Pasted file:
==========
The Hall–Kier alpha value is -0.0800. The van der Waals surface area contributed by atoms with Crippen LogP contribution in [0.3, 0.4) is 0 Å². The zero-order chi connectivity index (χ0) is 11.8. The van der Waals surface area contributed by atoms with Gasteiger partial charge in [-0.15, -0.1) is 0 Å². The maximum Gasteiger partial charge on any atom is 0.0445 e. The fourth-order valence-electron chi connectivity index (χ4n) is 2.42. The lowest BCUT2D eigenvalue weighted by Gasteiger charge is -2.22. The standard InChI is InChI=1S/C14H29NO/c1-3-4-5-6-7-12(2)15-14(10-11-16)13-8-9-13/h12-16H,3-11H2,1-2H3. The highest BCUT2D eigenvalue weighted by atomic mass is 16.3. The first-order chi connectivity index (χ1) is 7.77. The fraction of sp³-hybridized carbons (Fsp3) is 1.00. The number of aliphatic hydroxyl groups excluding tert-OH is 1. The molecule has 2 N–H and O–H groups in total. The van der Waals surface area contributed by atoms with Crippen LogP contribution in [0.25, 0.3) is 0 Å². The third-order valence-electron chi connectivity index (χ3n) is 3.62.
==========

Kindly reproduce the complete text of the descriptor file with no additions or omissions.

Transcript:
The Hall–Kier alpha value is -0.0800. The van der Waals surface area contributed by atoms with Crippen LogP contribution in [0.3, 0.4) is 0 Å². The zero-order chi connectivity index (χ0) is 11.8. The van der Waals surface area contributed by atoms with Gasteiger partial charge in [-0.15, -0.1) is 0 Å². The maximum Gasteiger partial charge on any atom is 0.0445 e. The fourth-order valence-electron chi connectivity index (χ4n) is 2.42. The lowest BCUT2D eigenvalue weighted by Gasteiger charge is -2.22. The standard InChI is InChI=1S/C14H29NO/c1-3-4-5-6-7-12(2)15-14(10-11-16)13-8-9-13/h12-16H,3-11H2,1-2H3. The highest BCUT2D eigenvalue weighted by atomic mass is 16.3. The first-order chi connectivity index (χ1) is 7.77. The fraction of sp³-hybridized carbons (Fsp3) is 1.00. The number of aliphatic hydroxyl groups excluding tert-OH is 1. The molecule has 2 N–H and O–H groups in total. The van der Waals surface area contributed by atoms with Crippen LogP contribution in [0.25, 0.3) is 0 Å². The third-order valence-electron chi connectivity index (χ3n) is 3.62.